Below are two ways to display the same data.
The first is a trusty old pie chart.
The second is its cooler pastry cousin, the waffle chart.
These data are from IPEDS, just a quick count of public college undergraduates by their college’s selectivity.
We can see in both charts the majority enroll in open-access colleges. But the waffle is easier on the eye, I think.
Turns out, the choice between pies and waffles can be contentious.
If you’re like me, you probably want to use a waffle chart to display your data sometime.
You can make one of these in R using the “waffle” command…if you are familiar with that program. I, sheepishly, am not.
For those of us still in the old school, I made this waffle chart in Excel. Please feel free to use in your own work, but keep in mind this will only work for up to four slices of pie.
Download this Excel file: waffle template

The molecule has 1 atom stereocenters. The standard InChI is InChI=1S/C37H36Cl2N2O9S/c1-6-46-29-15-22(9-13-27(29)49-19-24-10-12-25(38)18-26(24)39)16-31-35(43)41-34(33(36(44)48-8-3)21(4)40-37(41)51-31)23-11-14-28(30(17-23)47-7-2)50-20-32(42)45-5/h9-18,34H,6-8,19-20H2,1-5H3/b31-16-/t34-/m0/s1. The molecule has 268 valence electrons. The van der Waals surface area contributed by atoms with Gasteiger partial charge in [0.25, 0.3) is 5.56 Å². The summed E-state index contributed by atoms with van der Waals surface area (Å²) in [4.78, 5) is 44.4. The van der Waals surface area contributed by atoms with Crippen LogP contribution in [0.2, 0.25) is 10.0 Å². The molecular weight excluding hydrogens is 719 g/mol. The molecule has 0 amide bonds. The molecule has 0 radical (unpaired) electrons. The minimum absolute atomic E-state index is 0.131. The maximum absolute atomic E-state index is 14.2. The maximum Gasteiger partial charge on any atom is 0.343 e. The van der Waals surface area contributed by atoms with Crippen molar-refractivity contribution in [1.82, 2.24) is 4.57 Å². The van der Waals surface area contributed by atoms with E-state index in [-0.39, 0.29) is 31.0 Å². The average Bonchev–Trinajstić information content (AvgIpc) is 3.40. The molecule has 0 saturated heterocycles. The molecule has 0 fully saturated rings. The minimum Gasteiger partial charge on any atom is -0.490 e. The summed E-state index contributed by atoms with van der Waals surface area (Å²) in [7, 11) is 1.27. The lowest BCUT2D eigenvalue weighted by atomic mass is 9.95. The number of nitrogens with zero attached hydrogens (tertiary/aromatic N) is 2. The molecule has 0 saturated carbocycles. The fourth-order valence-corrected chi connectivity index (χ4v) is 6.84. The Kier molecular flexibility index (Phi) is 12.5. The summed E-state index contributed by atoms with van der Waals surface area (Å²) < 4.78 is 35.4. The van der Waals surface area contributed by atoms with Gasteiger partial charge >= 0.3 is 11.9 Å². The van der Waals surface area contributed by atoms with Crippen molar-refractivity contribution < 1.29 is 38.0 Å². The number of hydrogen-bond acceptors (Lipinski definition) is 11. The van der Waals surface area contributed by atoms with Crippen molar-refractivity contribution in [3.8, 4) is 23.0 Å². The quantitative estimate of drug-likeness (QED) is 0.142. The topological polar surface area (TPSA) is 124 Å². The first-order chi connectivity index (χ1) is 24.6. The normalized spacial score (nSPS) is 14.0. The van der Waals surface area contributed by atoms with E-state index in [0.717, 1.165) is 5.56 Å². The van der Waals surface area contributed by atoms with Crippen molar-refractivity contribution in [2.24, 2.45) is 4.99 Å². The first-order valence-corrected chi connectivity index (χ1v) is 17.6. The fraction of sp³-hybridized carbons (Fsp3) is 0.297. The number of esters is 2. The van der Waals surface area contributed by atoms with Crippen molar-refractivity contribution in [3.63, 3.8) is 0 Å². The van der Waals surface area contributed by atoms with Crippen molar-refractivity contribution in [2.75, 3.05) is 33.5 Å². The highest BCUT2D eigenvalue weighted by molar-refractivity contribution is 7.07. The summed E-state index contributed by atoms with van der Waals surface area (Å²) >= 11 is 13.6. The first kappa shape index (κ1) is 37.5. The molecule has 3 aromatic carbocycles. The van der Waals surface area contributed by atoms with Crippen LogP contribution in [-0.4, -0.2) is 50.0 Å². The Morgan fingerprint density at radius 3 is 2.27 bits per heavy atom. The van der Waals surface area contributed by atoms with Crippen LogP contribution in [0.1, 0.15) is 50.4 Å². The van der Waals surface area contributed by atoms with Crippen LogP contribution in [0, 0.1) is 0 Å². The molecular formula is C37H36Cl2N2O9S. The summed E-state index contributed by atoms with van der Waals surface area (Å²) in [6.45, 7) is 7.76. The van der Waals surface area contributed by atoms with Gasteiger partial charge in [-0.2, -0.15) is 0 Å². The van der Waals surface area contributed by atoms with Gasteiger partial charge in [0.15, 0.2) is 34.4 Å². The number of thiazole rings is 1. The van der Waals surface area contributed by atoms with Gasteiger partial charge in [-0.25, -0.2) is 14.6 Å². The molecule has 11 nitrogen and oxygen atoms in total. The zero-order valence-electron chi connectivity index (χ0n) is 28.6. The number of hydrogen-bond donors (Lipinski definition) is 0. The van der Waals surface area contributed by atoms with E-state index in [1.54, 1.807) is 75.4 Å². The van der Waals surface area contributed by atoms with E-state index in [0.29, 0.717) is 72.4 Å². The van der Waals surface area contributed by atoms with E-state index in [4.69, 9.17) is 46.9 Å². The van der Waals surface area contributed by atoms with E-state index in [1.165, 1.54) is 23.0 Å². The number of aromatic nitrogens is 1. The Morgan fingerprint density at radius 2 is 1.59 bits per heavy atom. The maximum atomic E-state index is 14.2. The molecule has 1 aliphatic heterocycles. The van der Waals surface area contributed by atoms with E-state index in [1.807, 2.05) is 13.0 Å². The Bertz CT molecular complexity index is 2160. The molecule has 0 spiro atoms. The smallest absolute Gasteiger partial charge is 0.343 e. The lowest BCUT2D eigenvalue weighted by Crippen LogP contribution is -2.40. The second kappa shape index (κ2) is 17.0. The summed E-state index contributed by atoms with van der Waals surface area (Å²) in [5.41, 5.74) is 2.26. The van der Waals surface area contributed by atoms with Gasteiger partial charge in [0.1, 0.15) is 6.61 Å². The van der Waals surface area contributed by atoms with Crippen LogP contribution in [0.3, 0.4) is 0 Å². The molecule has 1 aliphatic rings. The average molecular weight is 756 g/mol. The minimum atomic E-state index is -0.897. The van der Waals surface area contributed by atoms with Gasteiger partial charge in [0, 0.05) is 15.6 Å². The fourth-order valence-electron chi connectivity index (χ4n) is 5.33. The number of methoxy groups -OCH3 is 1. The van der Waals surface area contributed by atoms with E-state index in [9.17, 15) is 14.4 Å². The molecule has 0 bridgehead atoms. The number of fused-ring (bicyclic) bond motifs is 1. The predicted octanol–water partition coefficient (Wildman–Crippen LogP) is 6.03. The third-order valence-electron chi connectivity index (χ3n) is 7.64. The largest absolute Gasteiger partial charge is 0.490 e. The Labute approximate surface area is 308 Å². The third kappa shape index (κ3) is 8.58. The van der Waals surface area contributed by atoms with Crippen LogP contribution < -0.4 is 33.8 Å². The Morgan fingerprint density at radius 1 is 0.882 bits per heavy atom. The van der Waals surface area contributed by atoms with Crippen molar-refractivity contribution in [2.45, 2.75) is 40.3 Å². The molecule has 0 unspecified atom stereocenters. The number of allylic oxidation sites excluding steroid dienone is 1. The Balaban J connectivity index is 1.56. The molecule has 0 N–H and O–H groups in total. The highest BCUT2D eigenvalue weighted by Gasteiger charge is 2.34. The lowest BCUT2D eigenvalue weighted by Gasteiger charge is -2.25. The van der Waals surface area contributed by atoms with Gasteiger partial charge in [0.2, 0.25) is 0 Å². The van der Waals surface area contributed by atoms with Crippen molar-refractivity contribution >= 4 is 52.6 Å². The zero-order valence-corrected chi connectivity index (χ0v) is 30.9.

Step one: Enter up to four category names in cells B3:B6
Step two: Enter percentages (high to low) in cells C3:C6. The template is just filling these with random numbers as a placeholder.
Step three: Choose which chart you like better, the square waffle or the rectangle waffle. Both charts link to the same data.
Note: You’ll see two other tabs in this file, “chart 1” and “chart 2,” which are the underlying formulas driving the chart. Just pretend they’re not there.
I created and modified this based on a helpful guide found here. If you end up using this file, please let me know if you detect any bugs. I think I’ve worked them out, but don’t hesitate to contact me if you see any or have suggestions.